By Confidence Uwazuruike
Last Friday, Nigeria’s electoral commission confirmed that 79 candidates will contest the country’s presidential election in February 2019. There are predictions, however, that the contest will be primarily between the two main political parties in the country—the All Progressives Congress (APC) and the Peoples Democratic Party (PDP). Most of these predictions are based on patterns of past elections and the belief that only the APC and the PDP have a national spread.
Candidates of fringe political parties have argued that data from previous elections also show that majority of eligible voters do not participate in general elections. This untapped part of the electorate, likely dissatisfied with the political status quo, is the main target of alternative candidates as well as regular voters that have been disappointed by the current political class. Most (if not all) of these candidates rate their chances highly and several have expressed optimism. But are they as popular as they think and are prospective voters listening to them?
One way to explore this is to examine data from social media. Social media networks such as Twitter are somewhat the new public sphere—at least to the extent that members of the public can interact unmediated among themselves on issues they consider important. In fact, a medium such as Twitter enlarges this sphere and brings members of diverse communities closer.
For a person to win an election, they need to be popular; they should be in public discourse. On Twitter, this will naturally manifest through mentions, replies, tweets and retweets. This is what I test in this article. In the end, we should know, at least from the perspective of Twitter users, who the serious presidential candidates are.
What does the data indicate?
First, I collated basic data (such as the number of Twitter and Facebook followers) from the Twitter and Facebook pages of eight of the most visible presidential candidates, including the candidates of the two dominant parties.
From the interactive graph based on these data, most Nigerians online are engaging more with the candidates of the two dominant parties in terms of following. While Muhammadu Buhari and Atiku Abubakar have over 1.5 million Twitter followers each, none of the other contestants have up to a million—the closest is Ezekwesili with about 800,000 Twitter followers. The story is no different on Facebook except that, in this case, Donald Duke replaces Ezekwesili as the third most followed individual of the eight candidates on Facebook. If one considers the number of tweets sent by candidates, Ezekwesili and Omoyele Sowore tweet the most. Surprisingly, younger candidates such as Eunice Atuejide are not utilising Twitter (in terms of tweets sent) as much as expected.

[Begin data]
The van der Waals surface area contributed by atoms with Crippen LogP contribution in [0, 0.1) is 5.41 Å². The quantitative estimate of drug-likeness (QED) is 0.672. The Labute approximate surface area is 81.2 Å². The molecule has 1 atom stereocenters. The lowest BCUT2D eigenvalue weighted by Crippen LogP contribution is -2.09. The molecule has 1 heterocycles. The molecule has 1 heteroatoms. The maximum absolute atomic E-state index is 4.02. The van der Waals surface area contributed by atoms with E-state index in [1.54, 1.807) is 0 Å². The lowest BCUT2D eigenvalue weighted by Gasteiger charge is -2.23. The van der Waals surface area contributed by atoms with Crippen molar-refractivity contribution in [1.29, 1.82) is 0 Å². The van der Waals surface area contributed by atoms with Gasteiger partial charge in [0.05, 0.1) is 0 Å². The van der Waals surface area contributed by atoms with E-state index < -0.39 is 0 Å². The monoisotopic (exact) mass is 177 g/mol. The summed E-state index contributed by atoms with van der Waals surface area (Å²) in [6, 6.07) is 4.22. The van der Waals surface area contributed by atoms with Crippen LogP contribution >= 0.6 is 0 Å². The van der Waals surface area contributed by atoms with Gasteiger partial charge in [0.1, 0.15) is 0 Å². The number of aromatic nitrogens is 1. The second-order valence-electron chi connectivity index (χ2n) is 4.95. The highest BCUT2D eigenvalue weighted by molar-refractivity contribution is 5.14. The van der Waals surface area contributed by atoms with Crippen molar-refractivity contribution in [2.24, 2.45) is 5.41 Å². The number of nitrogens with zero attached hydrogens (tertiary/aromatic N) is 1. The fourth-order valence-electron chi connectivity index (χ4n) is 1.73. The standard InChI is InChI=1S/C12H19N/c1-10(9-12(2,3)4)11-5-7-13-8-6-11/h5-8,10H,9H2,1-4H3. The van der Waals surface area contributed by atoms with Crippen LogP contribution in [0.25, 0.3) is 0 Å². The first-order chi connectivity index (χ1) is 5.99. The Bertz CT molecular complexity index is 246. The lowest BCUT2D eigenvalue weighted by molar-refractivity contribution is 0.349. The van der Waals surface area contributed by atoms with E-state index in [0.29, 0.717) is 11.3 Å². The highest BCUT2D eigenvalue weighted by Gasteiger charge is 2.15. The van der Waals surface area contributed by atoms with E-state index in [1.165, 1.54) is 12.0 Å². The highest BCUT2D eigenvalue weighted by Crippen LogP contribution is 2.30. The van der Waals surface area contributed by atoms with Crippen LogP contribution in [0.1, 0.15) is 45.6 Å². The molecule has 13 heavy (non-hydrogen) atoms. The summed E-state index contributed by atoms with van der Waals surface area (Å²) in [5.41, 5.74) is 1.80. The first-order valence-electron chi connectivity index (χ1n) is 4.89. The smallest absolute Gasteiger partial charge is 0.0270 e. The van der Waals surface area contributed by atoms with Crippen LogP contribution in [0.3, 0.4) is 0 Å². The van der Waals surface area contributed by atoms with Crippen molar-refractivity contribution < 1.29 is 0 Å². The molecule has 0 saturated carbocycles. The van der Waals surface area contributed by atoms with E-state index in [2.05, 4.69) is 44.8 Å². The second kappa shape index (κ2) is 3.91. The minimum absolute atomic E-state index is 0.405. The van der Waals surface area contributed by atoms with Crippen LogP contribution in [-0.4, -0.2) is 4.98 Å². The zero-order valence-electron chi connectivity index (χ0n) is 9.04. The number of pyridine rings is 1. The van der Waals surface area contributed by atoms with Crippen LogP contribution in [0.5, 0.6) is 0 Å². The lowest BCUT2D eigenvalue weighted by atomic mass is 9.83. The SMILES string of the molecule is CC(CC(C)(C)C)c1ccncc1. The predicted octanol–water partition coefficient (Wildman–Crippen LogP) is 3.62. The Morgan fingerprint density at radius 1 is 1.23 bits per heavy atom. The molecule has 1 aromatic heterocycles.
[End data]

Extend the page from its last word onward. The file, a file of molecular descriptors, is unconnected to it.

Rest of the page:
The important bit of this analysis is that which measures the actual level of engagement. I conducted a network analysis of the last 18,000 Twitter interactions on each of the eight candidate’s Twitter handle (as at midday October 24). The graphs show that the level of interaction with Abubakar (@atiku), Ezekwesili (@obyezeks) and Buhari (@MBuhari) far outweighs those of the other six candidates. Simply put, online users are engaging more—tweets, retweets, mentions, replies—with the main two candidates than with the outsiders with the exception of Oby Ezekwesili. For clarity, here is the network analysis graph of Atiku Abubakar and Eunice Atuejide. (The black dots represent Twitter users and the green lines are twitter interactions. Each candidate is in the middle of their respective graphs.)
As already mentioned, the only candidate among the outsiders closest to the main contenders in terms of actual level of engagement is Oby Ezekwesili. In fact, there were more individual accounts in her Twitter network than in Atiku Abubakar’s. Her online popularity is likely a combination of several factors including her activeness on Twitter (as per number of tweets) and political activism.
Her popularity cannot, however, be simply attributed to her active presence on Twitter or her political activism especially if one considers that Omoyele Sowore also claims to be an activist and tweets actively, yet does not enjoy a similar level of engagement.
The network analysis graphs of Buhari and the other four candidates are below. What is important here is that Buhari had the most engagements and the other fringe candidates had much lower levels of engagement.
What do these mean? The data suggest that Oby Ezekwesili is the best chance among the outsiders of a potent contender for the presidency. Perhaps, if other alternative candidates support her, her chances will be much more improved. I don’t see that happening, however.
First, some of the fringe candidates believe only in their own candidacy and would not be part of any coalition to propel one candidate. Some others are suspicious of other fringe candidates. For instance, the candidate of the NIP Eunice Atuejide tweeted this:
Third, several members of fringe parties belong to the Coalition of United Political Parties (CUPP), a coalition that includes the PDP, and invariably will support the candidacy of Atiku Abubakar instead of another fringe presidential candidate.
These make it difficult to counter the opinions of analysts that predicted a horse race between the candidates of the two main political parties. There is also the history and structure of these dominant parties to consider especially in light of the lack of cooperation among the alternatives.
Thus, although the data suggest that a candidate like Ezekwesili should not be underrated, Nigerians who want to see an alternative to the prevailing political structure might have to wait a little longer.
Dr Confidence Uwazuruike researches on politics and the media in Africa.